A recent agreement between Green Mountain Power and NRG Residential Solar Solutions to create a solar lease program in Rutland is a step toward meeting that promise, said Dorothy Schnure, corporate spokesperson with Green Mountain Power.
The agreement is a pilot program that starting this summer will allow customers to enroll in an NRG Residential Solar leasing program with no upfront cost.
The unusual agreement between a utility and solar developer allows people who don’t have space for solar or can’t afford to build infrastructure to still rely on solar energy through a low-cost lease program, Green Mountain Power president and CEO Mary Powell said in a press release.
“Many participants are likely to pay less for solar energy than they are paying today on their electric bills,” she said in the release.
The goal is to create a solar community of 50 to 100 customers whose enrollment will support the development of the two 150-kilowatt solar projects planned, said Scott Fisher, director of alternative energy at NRG in a press release.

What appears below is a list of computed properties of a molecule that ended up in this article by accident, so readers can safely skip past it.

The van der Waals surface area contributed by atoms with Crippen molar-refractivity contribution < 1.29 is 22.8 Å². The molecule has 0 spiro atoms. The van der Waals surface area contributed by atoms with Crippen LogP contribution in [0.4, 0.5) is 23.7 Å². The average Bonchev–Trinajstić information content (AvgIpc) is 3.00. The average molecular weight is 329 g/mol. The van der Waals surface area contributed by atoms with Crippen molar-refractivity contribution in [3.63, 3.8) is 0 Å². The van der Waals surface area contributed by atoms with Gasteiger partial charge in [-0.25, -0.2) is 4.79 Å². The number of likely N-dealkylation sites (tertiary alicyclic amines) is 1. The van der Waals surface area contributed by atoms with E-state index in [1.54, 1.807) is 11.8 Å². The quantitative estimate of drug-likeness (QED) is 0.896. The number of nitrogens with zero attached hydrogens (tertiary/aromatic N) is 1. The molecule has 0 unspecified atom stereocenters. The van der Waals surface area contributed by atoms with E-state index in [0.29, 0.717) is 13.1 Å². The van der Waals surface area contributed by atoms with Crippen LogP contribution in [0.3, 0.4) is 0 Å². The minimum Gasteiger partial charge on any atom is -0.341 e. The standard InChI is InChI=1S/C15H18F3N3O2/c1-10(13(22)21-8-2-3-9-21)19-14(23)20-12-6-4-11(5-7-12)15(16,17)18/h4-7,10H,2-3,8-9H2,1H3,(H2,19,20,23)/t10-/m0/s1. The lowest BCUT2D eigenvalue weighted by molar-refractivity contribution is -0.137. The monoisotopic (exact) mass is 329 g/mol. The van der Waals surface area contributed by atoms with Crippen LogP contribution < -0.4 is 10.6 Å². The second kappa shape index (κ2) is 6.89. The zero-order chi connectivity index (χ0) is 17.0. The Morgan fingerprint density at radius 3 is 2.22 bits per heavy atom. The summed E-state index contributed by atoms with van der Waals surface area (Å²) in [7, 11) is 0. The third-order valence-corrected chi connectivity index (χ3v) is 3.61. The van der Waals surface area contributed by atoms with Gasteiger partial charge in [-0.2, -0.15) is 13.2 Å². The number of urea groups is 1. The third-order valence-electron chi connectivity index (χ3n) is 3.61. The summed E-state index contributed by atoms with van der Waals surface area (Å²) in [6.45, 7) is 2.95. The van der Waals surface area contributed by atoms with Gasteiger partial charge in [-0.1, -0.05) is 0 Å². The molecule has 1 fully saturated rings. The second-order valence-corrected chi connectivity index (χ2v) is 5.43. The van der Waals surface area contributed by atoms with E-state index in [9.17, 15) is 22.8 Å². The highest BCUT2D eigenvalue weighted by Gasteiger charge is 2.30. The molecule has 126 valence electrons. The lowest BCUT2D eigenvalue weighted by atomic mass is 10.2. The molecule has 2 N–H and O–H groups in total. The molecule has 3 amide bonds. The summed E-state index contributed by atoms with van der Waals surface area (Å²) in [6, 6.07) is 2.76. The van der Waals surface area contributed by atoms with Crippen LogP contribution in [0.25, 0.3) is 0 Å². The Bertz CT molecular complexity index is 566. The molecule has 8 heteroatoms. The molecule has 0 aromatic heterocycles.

“We see this as a test case for new ways to bring the benefits of solar to more people,” he said in the release. “As the country’s largest solar developer, we recognize the importance of making solar work for local communities. We appreciate that GMP is actively exploring ways to make solar a vibrant energy source for the company and its customers. As we looked around the country for the optimal partner to create this pilot, the innovative spirit of GMP and the City of Rutland made them the perfect partner for this pilot program,” Fisher said.
The plan is to build one solar farm this year and the second in 2014. Customers can start enrolling this summer, pending approval of the Vermont Public Service Board.
“This agreement will produce benefits for participating customers, complements the solar capital and state renewable energy goals, and adds to the growing momentum in downtown Rutland and the city in general,” said Steve Costello, GMP’s vice president for generation and energy innovation.
The program in Rutland, if successful, will be a model for similar plans elsewhere in Vermont, Schnure said.
“If it’s successful there, it can be successful anywhere,” she said.
Image provided by GMP of Creek Path solar facility built in Rutland in 2012.